In recent updates we’ve discussed the recoveries from 09-May’s lows as rendering the late-Apr/early-May setbacks as corrective within the secular bull trends in Jul and Dec corn.  And the Dec contract did reach a new contract high on Mon.  But the past couple days’ short-term momentum failures in both contracts, and especially in the Jul contract, threaten more immediate bullish counts and cannot be ignored as early evidence of resurrected peak/correction/reversal threats that, given historic bullish sentiment, could morph into more protracted corrections or reversals lower.


On the heels of Mon’s bullish divergence in short-term momentum, yesterday’s failure to sustain those early-week gains above 13-May’s 7.77 low renders the recovery attempt from 09-May’s 7.69 low to Mon’s 8.10 high a 3-wave affair as labeled in the hourly chart below.  Left unaltered by a recovery above 8.10, this 3-wave bounce is considered a corrective/consolidative (B- or 2nd-Wave) corrective retest of 29-Apr’s 8.25 high within a larger-degree correction or possible reversal lower that warns of a break below 09-May’s 7.69 low.  And once below 7.69, there will be no way to know if the resumed slide from 8.10 is the completing C-Wave of a broader bull market correction or the dramatic 3rd-Wave of the start of a more protracted reversal lower.  Per such, the market has defined 8.10 and 8.25 as our new mini and short-term risk parameters from which non-bullish decisions like long-covers, bearish punts and initial bear hedges can be objectively based and managed.

From a longer-term perspective, the magnitude of the secular bull trend prohibits us from concluding its end from this month’s piddly erosion thus far.  Indeed, commensurately larger-degree weakness below AT LEAST former 7.45-area resistance-turned-support from Mar remains minimally required to threaten the secular bull trend sufficiently for long-term commercial players to considered neutralizing long-term bullish exposure and flipping the script to a new bearish policy.  Even a break below 09-May’s 7.69 low would remain well within the bounds of a mere (4th-Wave) correction within the secular bull market.  Per such, technical and trading SCALE must be considered in continuing to navigate this common correction-vs-reversal debate and challenge.  What we CAN conclude with specificity are the levels like 8.10 and obviously 8.25 that the market would subsequently have to recover above to confirm this month’s price action as corrective and re-expose the secular bull.  Per such, longer-term commercial players have the option of either maintaining a bullish policy until/unless the market fails below at least 7.45 and/or acknowledging and accepting whipsaw risk back above 8.10 or 8.25 in exchange for deeper nominal risk below 7.45.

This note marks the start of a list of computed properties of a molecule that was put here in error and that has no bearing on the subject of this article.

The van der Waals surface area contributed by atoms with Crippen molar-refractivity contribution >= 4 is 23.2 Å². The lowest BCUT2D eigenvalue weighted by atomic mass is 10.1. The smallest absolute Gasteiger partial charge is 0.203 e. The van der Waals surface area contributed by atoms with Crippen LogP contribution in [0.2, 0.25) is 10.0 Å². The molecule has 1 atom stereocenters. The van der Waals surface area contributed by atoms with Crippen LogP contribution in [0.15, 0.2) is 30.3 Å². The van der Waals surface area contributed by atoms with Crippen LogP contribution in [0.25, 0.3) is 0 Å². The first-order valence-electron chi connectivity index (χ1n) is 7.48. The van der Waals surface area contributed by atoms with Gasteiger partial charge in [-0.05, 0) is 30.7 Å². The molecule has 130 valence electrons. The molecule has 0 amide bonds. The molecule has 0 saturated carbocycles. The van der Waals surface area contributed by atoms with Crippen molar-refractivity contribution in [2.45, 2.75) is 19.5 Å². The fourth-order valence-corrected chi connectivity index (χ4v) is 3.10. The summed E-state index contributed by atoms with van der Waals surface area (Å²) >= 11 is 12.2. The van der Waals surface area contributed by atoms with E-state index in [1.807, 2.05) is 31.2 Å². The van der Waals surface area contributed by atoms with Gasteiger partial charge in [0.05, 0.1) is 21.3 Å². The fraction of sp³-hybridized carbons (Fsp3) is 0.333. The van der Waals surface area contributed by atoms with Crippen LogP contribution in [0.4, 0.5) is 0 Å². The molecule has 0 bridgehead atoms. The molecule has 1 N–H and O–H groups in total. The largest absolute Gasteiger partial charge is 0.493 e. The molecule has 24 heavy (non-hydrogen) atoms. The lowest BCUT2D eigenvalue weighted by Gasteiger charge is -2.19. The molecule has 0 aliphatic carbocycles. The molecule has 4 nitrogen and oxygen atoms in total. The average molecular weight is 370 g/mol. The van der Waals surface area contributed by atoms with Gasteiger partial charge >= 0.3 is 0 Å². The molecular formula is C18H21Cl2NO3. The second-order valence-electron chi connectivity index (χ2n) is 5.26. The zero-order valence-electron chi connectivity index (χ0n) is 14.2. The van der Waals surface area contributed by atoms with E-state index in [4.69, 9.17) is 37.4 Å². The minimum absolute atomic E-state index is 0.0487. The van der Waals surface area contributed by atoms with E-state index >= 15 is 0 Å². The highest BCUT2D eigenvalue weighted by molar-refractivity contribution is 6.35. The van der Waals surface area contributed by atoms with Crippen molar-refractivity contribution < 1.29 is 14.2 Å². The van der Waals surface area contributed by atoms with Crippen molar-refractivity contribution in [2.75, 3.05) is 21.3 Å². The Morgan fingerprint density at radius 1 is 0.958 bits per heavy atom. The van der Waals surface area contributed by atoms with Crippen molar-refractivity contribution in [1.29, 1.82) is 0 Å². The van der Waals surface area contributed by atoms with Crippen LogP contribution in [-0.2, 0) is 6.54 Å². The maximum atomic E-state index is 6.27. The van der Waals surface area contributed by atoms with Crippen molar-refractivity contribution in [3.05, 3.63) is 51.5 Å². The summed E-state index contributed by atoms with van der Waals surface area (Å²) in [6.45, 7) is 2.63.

Integral to any peak/reversal-threat process are the understandably historically-skewed bullish sentiment/contrary opinion levels that such a mega-bull evoke.  Such frothy levels are typical of major PEAK/reversal environments and we have no doubt whatsoever that, just like 2012’s massive peak/reversal, this indicator will warn of and accompany another major top in this market and expose another multi-quarter or multi-year bear market.  This said, it’s also worth keeping in mind however that our RJO Bullish Sentiment Index of the hot Managed Money positions reportable to the CFTC has been in a frothy 84%-to-98%-range for the past 17 MONTHS while the secular bull trend exploded 83% from around 4.50 to 8.25.  To use or rely on this valuable technical tool to CONCLUDE a major top after such piddly weakness thus far this month would be premature at best.  Nonetheless, we take confidence in the market’s defined levels at 8.10 and 8.25 as objective risk parameters from which to put down an early, conservative bet on the prospect for a more protracted reversal lower.